Log into your host server using ssh.
Get a list of all VMs.
$ VBoxManage list vms
Start a guest VM named mywiki with RDP enabled and listening on port 3390.
If you plan to run multiple guest VMs in headless mode with RDP enabled, you will need to choose a unique port for each to listen on. If you don’t specify a port, the default port is 3389.
$ nohup VBoxHeadless -s mywiki -v on -p 3390 &
Now if you want to check that your guest VM is among your running VMs
$ VBoxManage list runningvms
If you should need to connect to the console on that running VM named mywiki. Lets assume it’s IP address is 192.168.139.10. We are going to use rdesktop, which is a good RDP client found in most linux distros.
$ rdesktop -g 1024x768 -a 16 -5 192.168.139.10:3390 &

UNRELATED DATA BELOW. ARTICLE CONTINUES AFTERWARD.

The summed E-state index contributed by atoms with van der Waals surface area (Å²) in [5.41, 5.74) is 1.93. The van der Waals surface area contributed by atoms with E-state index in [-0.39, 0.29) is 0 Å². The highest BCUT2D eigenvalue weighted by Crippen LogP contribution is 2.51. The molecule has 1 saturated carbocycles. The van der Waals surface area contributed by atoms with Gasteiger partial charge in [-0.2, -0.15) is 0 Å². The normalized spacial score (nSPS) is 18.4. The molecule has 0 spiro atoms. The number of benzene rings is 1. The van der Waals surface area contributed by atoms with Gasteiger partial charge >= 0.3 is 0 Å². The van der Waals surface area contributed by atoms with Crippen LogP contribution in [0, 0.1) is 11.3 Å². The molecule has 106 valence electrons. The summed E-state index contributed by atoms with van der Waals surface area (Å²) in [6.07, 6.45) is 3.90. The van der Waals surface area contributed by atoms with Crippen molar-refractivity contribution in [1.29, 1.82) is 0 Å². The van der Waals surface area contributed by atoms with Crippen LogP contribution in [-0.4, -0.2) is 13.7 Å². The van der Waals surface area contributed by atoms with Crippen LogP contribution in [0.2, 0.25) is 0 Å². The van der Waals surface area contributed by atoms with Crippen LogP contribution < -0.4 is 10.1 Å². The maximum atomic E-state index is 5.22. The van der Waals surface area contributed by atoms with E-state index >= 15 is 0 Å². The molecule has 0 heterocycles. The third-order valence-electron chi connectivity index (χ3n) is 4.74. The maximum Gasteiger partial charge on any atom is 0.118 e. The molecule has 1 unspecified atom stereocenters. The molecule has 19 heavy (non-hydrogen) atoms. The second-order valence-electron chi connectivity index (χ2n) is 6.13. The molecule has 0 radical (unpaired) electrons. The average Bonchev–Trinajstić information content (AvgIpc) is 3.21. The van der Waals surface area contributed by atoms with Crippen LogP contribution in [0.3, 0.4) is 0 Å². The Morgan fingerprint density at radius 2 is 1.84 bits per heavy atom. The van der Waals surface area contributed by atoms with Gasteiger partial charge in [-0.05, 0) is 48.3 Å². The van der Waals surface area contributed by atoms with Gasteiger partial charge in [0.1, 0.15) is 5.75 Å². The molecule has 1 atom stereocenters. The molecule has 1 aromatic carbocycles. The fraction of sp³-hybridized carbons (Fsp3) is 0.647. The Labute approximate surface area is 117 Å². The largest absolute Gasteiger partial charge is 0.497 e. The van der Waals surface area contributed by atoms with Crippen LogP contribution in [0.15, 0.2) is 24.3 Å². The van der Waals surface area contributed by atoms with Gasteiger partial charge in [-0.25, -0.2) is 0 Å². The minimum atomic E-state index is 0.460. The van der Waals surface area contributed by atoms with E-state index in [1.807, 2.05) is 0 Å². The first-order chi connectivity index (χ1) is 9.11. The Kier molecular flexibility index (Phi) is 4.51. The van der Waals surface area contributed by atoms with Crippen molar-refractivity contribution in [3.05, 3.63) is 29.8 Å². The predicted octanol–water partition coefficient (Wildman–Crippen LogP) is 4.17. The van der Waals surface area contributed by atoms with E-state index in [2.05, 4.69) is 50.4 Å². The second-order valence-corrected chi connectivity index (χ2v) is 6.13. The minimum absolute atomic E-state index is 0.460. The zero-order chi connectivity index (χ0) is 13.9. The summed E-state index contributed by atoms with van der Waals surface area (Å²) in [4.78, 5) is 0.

To view the properties of your VM use the showvminfo option. This is handy if you want to connect your RDP client to a running VM and you don’t remember which port your VM is listening on.
$ VBoxManage showvminfo mywiki Ok, now lets assume you have a rogue guest-
VM that want to shut-down and it is not responding to your request for a normal orderly shut-down.
You can power it off using-
$ VBoxManage contolvm mywiki poweroff
For details see virtualbox site-
$ vboxmanage import <file>.ova
$ vboxmanage export <machine-name> -o <file>.ova
$ vboxmanage clonevm <source-machine-name> --name <target-machine-name> --register
Check running process and kill in case VM got stuck
ps -AF | grep V
Exporting and importing appliances
In the case you do your backups using some sort of shell script, VBoxManage export (followed by the virtual machine name, can help you get the job done. The following command will export the CentOS7 appliance to ~/VMexports/CentOS7.ova:
VBoxManage export CentOS7 --output ~/VMexports/CentOS7.ova
To import it (not surprisingly), we will use VBoxManage import:
VBoxManage import ~/VMexports/CentOS7.ova